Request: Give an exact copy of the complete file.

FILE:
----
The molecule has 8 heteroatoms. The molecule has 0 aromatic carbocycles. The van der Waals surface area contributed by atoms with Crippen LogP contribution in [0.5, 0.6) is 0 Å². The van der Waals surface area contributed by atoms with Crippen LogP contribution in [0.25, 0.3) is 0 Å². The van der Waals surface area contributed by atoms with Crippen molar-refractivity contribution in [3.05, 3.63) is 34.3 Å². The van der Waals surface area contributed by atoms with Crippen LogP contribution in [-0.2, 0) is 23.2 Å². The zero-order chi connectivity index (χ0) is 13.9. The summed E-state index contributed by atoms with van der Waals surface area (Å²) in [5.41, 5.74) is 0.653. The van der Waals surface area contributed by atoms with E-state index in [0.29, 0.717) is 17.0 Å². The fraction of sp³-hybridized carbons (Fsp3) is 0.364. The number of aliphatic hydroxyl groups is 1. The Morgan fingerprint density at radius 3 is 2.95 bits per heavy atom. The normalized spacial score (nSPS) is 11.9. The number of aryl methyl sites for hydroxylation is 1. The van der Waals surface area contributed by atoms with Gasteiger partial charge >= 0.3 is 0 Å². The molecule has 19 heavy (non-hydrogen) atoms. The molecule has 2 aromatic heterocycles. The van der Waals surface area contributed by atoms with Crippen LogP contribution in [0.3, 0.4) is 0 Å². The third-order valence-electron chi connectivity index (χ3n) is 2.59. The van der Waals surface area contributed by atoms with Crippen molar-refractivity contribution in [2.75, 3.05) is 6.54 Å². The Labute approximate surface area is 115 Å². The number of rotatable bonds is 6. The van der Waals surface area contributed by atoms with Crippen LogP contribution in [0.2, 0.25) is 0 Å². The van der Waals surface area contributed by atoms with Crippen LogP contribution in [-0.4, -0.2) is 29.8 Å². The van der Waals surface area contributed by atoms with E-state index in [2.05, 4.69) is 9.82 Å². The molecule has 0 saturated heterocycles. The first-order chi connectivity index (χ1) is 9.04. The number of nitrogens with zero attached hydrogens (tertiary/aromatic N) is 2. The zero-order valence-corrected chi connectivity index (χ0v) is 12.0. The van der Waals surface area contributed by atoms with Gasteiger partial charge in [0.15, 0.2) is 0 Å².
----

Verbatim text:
The molecule has 8 heteroatoms. The molecule has 0 aromatic carbocycles. The van der Waals surface area contributed by atoms with Crippen LogP contribution in [0.5, 0.6) is 0 Å². The van der Waals surface area contributed by atoms with Crippen LogP contribution in [0.25, 0.3) is 0 Å². The van der Waals surface area contributed by atoms with Crippen molar-refractivity contribution in [3.05, 3.63) is 34.3 Å². The van der Waals surface area contributed by atoms with Crippen LogP contribution in [-0.2, 0) is 23.2 Å². The zero-order chi connectivity index (χ0) is 13.9. The summed E-state index contributed by atoms with van der Waals surface area (Å²) in [5.41, 5.74) is 0.653. The van der Waals surface area contributed by atoms with E-state index in [0.29, 0.717) is 17.0 Å². The fraction of sp³-hybridized carbons (Fsp3) is 0.364. The number of aliphatic hydroxyl groups is 1. The Morgan fingerprint density at radius 3 is 2.95 bits per heavy atom. The normalized spacial score (nSPS) is 11.9. The number of aryl methyl sites for hydroxylation is 1. The van der Waals surface area contributed by atoms with Gasteiger partial charge >= 0.3 is 0 Å². The molecule has 19 heavy (non-hydrogen) atoms. The molecule has 2 aromatic heterocycles. The van der Waals surface area contributed by atoms with Crippen LogP contribution in [0.3, 0.4) is 0 Å². The third-order valence-electron chi connectivity index (χ3n) is 2.59. The van der Waals surface area contributed by atoms with Crippen molar-refractivity contribution in [2.75, 3.05) is 6.54 Å². The Labute approximate surface area is 115 Å². The number of rotatable bonds is 6. The van der Waals surface area contributed by atoms with Crippen LogP contribution in [0.2, 0.25) is 0 Å². The van der Waals surface area contributed by atoms with Crippen LogP contribution in [-0.4, -0.2) is 29.8 Å². The van der Waals surface area contributed by atoms with E-state index in [2.05, 4.69) is 9.82 Å². The molecule has 0 saturated heterocycles. The first-order chi connectivity index (χ1) is 9.04. The number of nitrogens with zero attached hydrogens (tertiary/aromatic N) is 2. The zero-order valence-corrected chi connectivity index (χ0v) is 12.0. The van der Waals surface area contributed by atoms with Gasteiger partial charge in [0.15, 0.2) is 0 Å².